Jonna came prepared to run us a Kessel Run pre-game of Silent Memories on friday night. She did the prep-work of making all the handouts, hindered by a curious Corwin.

She wasn’t quite happy because we were one player short. By the time she woke up on friday morning, I had arranged an extra player. Yay for our German postdoc friend Eiko!

2014-11-08 00.15.29Silent Memories is a free game/scenario/setup based on Dread, a horror game that uses a Jenga tower as a skill check, as a pacing mechanic and as a horrible torture device to strike fear in the hearts of men. Silent Memories is a variant where you all wake up on in a science-fiction-like environment with no memories. As you explore your surroundings and get to know the other players, you pull out a Jenga block every time you try to do something tricky. If you make it, you pass, and the GM gives you a memory back. Easy, right?

Except your memories are not so reassuring. It soon becomes clear there might be quite a bit of animosity between you, and not all of you are on the same page. Paranoia starts running rampant, people get insightful or delusional and soon you are fast train but you don’t know where it goes.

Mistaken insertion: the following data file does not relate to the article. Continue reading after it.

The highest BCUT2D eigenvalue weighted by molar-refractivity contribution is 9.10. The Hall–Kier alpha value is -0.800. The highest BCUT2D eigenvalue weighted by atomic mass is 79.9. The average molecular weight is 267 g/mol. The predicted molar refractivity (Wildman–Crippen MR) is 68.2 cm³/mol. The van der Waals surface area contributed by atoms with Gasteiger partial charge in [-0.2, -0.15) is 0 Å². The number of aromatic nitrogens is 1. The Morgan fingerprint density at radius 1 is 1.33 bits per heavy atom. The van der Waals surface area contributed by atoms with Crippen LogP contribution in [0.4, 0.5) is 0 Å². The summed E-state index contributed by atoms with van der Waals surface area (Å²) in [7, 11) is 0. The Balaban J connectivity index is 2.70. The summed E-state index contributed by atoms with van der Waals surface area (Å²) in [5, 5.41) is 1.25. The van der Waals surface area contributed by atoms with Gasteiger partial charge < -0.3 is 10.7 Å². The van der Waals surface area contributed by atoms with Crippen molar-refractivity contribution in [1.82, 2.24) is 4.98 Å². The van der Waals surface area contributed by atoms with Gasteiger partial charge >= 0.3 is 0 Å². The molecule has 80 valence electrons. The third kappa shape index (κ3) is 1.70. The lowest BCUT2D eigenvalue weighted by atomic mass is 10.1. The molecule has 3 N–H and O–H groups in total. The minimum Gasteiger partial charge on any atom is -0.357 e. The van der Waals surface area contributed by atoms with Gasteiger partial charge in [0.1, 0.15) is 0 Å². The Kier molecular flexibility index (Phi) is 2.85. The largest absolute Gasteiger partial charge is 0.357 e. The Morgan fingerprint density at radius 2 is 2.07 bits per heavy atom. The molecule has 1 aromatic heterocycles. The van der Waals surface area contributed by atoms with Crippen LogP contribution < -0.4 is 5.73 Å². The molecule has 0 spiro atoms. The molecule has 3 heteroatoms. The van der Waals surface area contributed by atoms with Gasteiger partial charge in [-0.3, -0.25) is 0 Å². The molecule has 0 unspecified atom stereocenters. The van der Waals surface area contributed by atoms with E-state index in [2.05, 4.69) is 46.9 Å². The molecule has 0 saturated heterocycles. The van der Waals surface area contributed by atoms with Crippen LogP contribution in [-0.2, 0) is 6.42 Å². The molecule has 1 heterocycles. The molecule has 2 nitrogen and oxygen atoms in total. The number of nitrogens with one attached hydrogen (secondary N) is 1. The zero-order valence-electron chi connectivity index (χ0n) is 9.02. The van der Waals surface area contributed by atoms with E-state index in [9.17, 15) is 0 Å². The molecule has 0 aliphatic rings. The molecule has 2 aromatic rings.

It’s really fun to play, and a large part of the tension comes from that ominous Jenga tower that looms over everything. When it fall for the first time, the person that caused it regains all of their memories. The second time, the person that caused the tower to fall irrevocably dies. As you can imagine, it gets pretty tense!

It works beautifully. I once read that a strong physical reaction can make you feel angry. That principle seems cleverly put too work here, as the primitive tension from playing with the Jenga puzzle easily bleeds over into the game. The tower also means regular five minute breaks from playing as people make a difficult pull, and yet it doesn’t break the flow of the game. Very interesting!

Silent Memories only comes with one scenario (though it’s fairly easy to make new ones), so I won’t go into too much detail. Though the experience is much more important than the story, which is fairly disposable. In our game, Jan’s character turned out to be a traitor. He blew himself and us up just as we were flying off in the escape pods. Damn!